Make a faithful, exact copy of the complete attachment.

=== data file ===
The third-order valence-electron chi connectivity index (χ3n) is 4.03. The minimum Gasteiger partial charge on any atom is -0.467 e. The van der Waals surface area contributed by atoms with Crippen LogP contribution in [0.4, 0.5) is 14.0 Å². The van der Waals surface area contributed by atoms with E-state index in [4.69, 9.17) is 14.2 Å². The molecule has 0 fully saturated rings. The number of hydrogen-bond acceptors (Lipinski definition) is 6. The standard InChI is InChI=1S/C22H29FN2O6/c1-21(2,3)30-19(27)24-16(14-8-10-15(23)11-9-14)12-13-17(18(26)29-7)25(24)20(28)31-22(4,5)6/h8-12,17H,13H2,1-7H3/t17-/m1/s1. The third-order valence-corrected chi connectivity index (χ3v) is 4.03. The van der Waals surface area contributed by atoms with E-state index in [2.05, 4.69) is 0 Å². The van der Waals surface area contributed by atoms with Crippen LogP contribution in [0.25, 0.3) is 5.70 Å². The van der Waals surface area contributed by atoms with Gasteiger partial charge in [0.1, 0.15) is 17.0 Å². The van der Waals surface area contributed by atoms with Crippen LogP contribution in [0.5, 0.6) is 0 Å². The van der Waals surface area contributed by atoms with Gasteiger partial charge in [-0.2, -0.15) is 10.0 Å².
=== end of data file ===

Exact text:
The third-order valence-electron chi connectivity index (χ3n) is 4.03. The minimum Gasteiger partial charge on any atom is -0.467 e. The van der Waals surface area contributed by atoms with Crippen LogP contribution in [0.4, 0.5) is 14.0 Å². The van der Waals surface area contributed by atoms with E-state index in [4.69, 9.17) is 14.2 Å². The molecule has 0 fully saturated rings. The number of hydrogen-bond acceptors (Lipinski definition) is 6. The standard InChI is InChI=1S/C22H29FN2O6/c1-21(2,3)30-19(27)24-16(14-8-10-15(23)11-9-14)12-13-17(18(26)29-7)25(24)20(28)31-22(4,5)6/h8-12,17H,13H2,1-7H3/t17-/m1/s1. The third-order valence-corrected chi connectivity index (χ3v) is 4.03. The van der Waals surface area contributed by atoms with E-state index in [2.05, 4.69) is 0 Å². The van der Waals surface area contributed by atoms with Crippen LogP contribution in [0.25, 0.3) is 5.70 Å². The van der Waals surface area contributed by atoms with Gasteiger partial charge in [0.1, 0.15) is 17.0 Å². The van der Waals surface area contributed by atoms with Crippen LogP contribution in [0.5, 0.6) is 0 Å². The van der Waals surface area contributed by atoms with Gasteiger partial charge in [-0.2, -0.15) is 10.0 Å².